Federalism is still in its early stages in Nepal, but already the political and economic dimensions of categorising urban centres are clear. This is particularly evident in the naming of the capital cities of the seven new States, which is the responsibility of the elected State governments. At the time of writing, only three of the States had officially declared their capital, over nine months after their governments were formed. Investors move in, and land prices immediately rise once a capital is known – making some people rapidly rich and leaving the prospect of land or house ownership far out of the reach of others. Similarly, the main towns of (urban) municipalities are seeing significant investment and growth; they can also claim a greater allocation of federal funds than rural municipalities.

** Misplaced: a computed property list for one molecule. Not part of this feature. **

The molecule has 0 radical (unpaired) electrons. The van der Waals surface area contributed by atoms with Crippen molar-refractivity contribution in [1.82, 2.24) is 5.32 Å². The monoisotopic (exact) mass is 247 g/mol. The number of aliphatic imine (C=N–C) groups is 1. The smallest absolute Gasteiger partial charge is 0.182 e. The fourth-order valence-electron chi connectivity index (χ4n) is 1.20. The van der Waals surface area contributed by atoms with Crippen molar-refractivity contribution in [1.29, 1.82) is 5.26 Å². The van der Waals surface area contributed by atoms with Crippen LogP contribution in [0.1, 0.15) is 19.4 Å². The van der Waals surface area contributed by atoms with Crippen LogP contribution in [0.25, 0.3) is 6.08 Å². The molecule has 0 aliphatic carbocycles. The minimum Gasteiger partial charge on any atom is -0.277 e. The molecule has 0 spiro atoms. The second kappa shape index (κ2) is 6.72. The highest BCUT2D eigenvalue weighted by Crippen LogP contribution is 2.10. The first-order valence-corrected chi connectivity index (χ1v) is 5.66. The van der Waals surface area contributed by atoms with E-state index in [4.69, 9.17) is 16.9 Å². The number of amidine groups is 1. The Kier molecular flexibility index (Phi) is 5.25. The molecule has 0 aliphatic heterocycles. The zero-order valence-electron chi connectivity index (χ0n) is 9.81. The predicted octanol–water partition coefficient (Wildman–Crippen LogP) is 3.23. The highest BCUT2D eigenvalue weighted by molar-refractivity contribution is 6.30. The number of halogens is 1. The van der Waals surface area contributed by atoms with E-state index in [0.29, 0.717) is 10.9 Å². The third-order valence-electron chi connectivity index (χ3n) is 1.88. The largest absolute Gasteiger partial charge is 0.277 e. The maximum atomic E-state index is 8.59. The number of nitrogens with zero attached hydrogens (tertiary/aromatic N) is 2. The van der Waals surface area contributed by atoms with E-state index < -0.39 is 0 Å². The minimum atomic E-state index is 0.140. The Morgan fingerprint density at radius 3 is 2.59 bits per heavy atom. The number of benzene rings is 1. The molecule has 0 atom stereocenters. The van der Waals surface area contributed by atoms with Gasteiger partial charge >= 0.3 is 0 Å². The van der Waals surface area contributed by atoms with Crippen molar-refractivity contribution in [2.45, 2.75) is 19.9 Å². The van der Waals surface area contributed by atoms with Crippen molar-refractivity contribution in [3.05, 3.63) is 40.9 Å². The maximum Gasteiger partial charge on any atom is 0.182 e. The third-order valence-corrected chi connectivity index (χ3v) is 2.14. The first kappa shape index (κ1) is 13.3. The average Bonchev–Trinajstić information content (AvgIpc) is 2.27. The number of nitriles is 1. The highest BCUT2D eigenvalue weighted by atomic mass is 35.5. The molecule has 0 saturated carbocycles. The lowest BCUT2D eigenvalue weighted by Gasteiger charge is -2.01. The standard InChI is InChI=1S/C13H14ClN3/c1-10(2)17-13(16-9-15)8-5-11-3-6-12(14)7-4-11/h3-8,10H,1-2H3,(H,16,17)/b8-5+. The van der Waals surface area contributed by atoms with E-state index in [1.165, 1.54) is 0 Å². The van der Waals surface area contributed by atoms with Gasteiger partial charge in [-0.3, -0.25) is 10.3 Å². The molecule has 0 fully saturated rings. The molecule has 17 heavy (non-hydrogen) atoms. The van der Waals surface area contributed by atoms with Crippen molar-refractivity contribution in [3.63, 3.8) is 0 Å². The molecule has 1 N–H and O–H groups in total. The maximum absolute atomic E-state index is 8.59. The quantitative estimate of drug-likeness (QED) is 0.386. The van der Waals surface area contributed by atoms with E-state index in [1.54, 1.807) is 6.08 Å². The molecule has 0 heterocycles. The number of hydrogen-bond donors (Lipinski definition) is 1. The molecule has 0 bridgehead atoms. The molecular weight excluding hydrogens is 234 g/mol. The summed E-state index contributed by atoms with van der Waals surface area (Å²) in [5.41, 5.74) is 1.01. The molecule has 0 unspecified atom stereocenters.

This noted, federalism is – and is intended to be – a catalyst for urban development across a wider swathe of the country, spurring the growth of urban conurbations outside Kathmandu valley.